|author||Christoph Lameter <firstname.lastname@example.org>||2007-05-16 22:11:01 -0700|
|committer||Linus Torvalds <email@example.com>||2007-05-17 05:23:04 -0700|
Slab allocators: define common size limitations
Currently we have a maze of configuration variables that determine the maximum slab size. Worst of all it seems to vary between SLAB and SLUB. So define a common maximum size for kmalloc. For conveniences sake we use the maximum size ever supported which is 32 MB. We limit the maximum size to a lower limit if MAX_ORDER does not allow such large allocations. For many architectures this patch will have the effect of adding large kmalloc sizes. x86_64 adds 5 new kmalloc sizes. So a small amount of memory will be needed for these caches (contemporary SLAB has dynamically sizeable node and cpu structure so the waste is less than in the past) Most architectures will then be able to allocate object with sizes up to MAX_ORDER. We have had repeated breakage (in fact whenever we doubled the number of supported processors) on IA64 because one or the other struct grew beyond what the slab allocators supported. This will avoid future issues and f.e. avoid fixes for 2k and 4k cpu support. CONFIG_LARGE_ALLOCS is no longer necessary so drop it. It fixes sparc64 with SLAB. Signed-off-by: Christoph Lameter <firstname.lastname@example.org> Signed-off-by: "David S. Miller" <email@example.com> Signed-off-by: Andrew Morton <firstname.lastname@example.org> Signed-off-by: Linus Torvalds <email@example.com>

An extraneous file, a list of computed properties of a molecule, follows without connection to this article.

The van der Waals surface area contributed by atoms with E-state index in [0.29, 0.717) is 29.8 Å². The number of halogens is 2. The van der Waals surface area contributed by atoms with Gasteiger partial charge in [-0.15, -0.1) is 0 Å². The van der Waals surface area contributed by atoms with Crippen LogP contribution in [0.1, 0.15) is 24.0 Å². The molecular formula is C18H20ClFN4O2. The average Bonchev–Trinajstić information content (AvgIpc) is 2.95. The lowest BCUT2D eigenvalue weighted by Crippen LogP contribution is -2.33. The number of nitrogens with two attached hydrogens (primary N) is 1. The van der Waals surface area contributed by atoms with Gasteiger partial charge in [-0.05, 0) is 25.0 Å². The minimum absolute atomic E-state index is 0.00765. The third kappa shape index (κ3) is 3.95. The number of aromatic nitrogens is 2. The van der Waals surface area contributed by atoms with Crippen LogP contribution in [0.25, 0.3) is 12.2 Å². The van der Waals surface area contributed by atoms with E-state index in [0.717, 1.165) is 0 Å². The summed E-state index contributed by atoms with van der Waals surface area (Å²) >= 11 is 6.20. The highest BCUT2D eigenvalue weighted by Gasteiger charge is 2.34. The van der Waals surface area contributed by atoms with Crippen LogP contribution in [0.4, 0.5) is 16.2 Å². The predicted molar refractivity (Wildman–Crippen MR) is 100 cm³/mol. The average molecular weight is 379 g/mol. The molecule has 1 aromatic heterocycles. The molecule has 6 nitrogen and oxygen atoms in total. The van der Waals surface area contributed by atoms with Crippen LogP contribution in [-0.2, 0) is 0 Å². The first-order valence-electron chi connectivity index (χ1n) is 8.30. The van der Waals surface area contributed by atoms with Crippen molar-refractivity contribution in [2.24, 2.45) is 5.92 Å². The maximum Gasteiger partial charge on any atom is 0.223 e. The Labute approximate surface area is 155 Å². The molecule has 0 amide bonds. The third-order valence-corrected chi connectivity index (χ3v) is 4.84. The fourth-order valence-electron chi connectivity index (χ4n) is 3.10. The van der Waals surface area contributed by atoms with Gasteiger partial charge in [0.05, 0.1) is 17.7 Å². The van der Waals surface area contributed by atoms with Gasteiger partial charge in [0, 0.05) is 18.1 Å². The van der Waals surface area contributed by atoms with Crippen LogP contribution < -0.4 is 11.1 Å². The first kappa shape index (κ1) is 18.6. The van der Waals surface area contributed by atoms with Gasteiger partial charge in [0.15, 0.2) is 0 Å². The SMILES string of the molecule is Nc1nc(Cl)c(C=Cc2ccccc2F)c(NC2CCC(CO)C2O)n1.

Diffstat (limited to 'arch/frv/Kconfig')
1 files changed, 0 insertions, 8 deletions
diff --git a/arch/frv/Kconfig b/arch/frv/Kconfig
index 114738a4558..74eef7111f2 100644
@@ -102,14 +102,6 @@ config HIGHPTE
with a lot of RAM, this can be wasteful of precious low memory.
Setting this option will put user-space page tables in high memory.
- bool "Allow allocating large blocks (> 1MB) of memory"
- Allow the slab memory allocator to keep chains for very large memory
- sizes - up to 32MB. You may need this if your system has a lot of
- RAM, and you need to able to allocate very large contiguous chunks.
- If unsure, say N.